• Molecular epidemiology and evolution of EHV-1.
  • Identification of virulence determinants of EHV-1 using reverse genetic technology. This involves cloning the full-length genome of a neuropathogenic EHV-1 strain into a bacterial artificial chromosome (BAC) and reconstitution of infectious virus and genetic manipulation.
  • Molecular mechanisms of EHV-1 pathogenesis and host immune response to the virus.
  • Development of improved diagnostic assays and vaccines against EHV-1.

"EHV-1 infection is difficult to prevent because the virus can establish latent infection and protective immunity is only relatively short-lived following a clinical episode," Balasuriya said. "Therefore, horses may suffer a recrudescence of infection (virus becomes active again after a dormant period) or can become reinfected from another carrier animal once protective immunity wanes. In common with natural infections, the currently available vaccines do not stimulate long-lasting protective immune responses. The ongoing studies in our laboratory will yield important benefits for the equine industry in terms of improved diagnostics and more accurate predictions of the clinical consequences associated with detection of specific neuropathogenic and non-neuropathogenic EHV-1 strains."

In recent months Balasuriya has received three grants to further his research on EHV-1. Those grants are:

  • Comparison of in vitro (in the laboratory) antiviral activity of herpesvirus DNA polymerase inhibitors against neuropathogenic and non-neuropathogenic strains of equine herpesvirus-1 from the Kentucky Horse Racing Commission;
  • Molecular characterization of neurovirulent EHV-1 strains from the Grayson-Jockey Club Research Foundation.

"I would like to thank all the private organizations for funding our research projects on EHV-1. These studies will enable us to better characterize the molecular epidemiology of EHV-1 infection to gain a greater understanding of the genetic basis of emergence of neurologic herpesvirus strains and evolution of EHV-1," Balasuriya said.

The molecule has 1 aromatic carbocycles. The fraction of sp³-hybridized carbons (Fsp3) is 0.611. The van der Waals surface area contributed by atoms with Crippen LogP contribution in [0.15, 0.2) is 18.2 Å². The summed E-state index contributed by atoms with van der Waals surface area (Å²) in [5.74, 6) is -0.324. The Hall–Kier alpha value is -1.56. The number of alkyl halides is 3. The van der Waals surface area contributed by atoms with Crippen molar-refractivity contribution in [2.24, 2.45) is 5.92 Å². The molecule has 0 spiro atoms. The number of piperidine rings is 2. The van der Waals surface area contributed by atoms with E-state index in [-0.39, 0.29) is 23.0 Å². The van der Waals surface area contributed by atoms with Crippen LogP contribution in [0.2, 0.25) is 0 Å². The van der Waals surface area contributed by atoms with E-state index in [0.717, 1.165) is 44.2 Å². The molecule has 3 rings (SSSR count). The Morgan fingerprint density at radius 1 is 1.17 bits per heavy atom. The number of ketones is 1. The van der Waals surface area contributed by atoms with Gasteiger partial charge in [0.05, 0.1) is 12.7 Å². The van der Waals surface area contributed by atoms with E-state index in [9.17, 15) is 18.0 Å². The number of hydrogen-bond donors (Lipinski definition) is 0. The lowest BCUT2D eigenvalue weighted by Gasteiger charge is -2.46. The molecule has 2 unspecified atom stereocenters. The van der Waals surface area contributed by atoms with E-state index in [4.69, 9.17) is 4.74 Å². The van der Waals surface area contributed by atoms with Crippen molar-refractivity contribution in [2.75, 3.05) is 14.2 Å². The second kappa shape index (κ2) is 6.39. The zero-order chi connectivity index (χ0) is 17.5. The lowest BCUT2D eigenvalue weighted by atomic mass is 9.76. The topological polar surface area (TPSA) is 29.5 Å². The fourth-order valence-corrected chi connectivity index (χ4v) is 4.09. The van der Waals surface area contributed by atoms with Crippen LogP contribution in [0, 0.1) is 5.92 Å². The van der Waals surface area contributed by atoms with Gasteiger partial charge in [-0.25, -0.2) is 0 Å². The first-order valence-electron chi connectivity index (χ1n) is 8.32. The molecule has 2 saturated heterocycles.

"In addition, these studies will also allow us to develop better guidelines governing the intrastate and interstate movement of horses during and/or following EHV-1 disease outbreaks. Findings from these studies could eventually impact control programs designed to prevent EHV-1 infection among Thoroughbred and other horse breeds in the U.S., as well as development of improved molecular-based diagnostic tests and more effective vaccines. Furthermore, testing of antiviral drugs with the potential to relieve suffering and prevent the spread of EHV-1 will provide the utmost benefit in terms of horse well-being and the financial health of the equine racing industry."

Studies in his laboratory are also focused on developing improved recombinant vaccines to prevent infection of horses with EAV and EHV-1, as well as developing improved tests to diagnose other equine respiratory viruses.

Balasuriya also spends a considerable amount of time training and supervising postdoctoral fellows and visiting scientists and graduate and undergraduate students at the Gluck Center. His goal is to provide one-on-one instruction of graduate and undergraduate students and afford a multi-disciplinary-based training environment for their benefit.

"My principal goal is to provide leadership, guidance, and support to qualified undergraduate and graduate students, and postdoctoral fellows undertaking viral research that utilizes state-of-the-art molecular virology techniques," he said.

A postdoctoral scholar and three graduate students are currently working on EAV research projects, while another postdoctoral scholar and another graduate student are working on EHV-1 projects. In addition, two undergraduate students and two research staff members work in Balasuriya's laboratory.

Jenny Blandford is the Gluck Equine Research Foundation Assistant at the Gluck Center.